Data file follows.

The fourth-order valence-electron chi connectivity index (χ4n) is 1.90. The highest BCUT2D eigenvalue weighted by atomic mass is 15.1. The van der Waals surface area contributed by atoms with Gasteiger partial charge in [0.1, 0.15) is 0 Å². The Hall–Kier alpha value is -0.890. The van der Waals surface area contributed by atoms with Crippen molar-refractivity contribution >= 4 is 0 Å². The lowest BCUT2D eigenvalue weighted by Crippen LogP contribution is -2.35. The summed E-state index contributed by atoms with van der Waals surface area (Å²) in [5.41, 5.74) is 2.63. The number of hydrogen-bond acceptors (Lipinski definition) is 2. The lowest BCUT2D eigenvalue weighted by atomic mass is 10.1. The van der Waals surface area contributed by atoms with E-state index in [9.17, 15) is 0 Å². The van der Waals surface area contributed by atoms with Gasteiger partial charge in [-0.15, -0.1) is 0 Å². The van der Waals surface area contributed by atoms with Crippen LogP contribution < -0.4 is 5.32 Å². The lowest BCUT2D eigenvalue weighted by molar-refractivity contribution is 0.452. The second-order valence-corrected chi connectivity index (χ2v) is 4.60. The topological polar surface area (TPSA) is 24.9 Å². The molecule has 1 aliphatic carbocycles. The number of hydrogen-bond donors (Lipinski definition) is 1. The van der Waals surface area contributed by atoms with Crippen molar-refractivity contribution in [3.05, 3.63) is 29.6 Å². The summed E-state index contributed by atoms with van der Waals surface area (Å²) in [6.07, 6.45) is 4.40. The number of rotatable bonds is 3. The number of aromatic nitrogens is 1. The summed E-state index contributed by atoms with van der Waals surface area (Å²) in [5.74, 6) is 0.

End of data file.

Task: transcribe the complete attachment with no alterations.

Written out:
The fourth-order valence-electron chi connectivity index (χ4n) is 1.90. The highest BCUT2D eigenvalue weighted by atomic mass is 15.1. The van der Waals surface area contributed by atoms with Gasteiger partial charge in [0.1, 0.15) is 0 Å². The Hall–Kier alpha value is -0.890. The van der Waals surface area contributed by atoms with Crippen molar-refractivity contribution >= 4 is 0 Å². The lowest BCUT2D eigenvalue weighted by Crippen LogP contribution is -2.35. The summed E-state index contributed by atoms with van der Waals surface area (Å²) in [5.41, 5.74) is 2.63. The number of hydrogen-bond acceptors (Lipinski definition) is 2. The lowest BCUT2D eigenvalue weighted by atomic mass is 10.1. The van der Waals surface area contributed by atoms with E-state index in [9.17, 15) is 0 Å². The van der Waals surface area contributed by atoms with Gasteiger partial charge in [-0.15, -0.1) is 0 Å². The van der Waals surface area contributed by atoms with Crippen LogP contribution < -0.4 is 5.32 Å². The lowest BCUT2D eigenvalue weighted by molar-refractivity contribution is 0.452. The second-order valence-corrected chi connectivity index (χ2v) is 4.60. The topological polar surface area (TPSA) is 24.9 Å². The molecule has 1 aliphatic carbocycles. The number of hydrogen-bond donors (Lipinski definition) is 1. The van der Waals surface area contributed by atoms with Crippen molar-refractivity contribution in [3.05, 3.63) is 29.6 Å². The summed E-state index contributed by atoms with van der Waals surface area (Å²) in [6.07, 6.45) is 4.40. The number of rotatable bonds is 3. The number of aromatic nitrogens is 1. The summed E-state index contributed by atoms with van der Waals surface area (Å²) in [5.74, 6) is 0.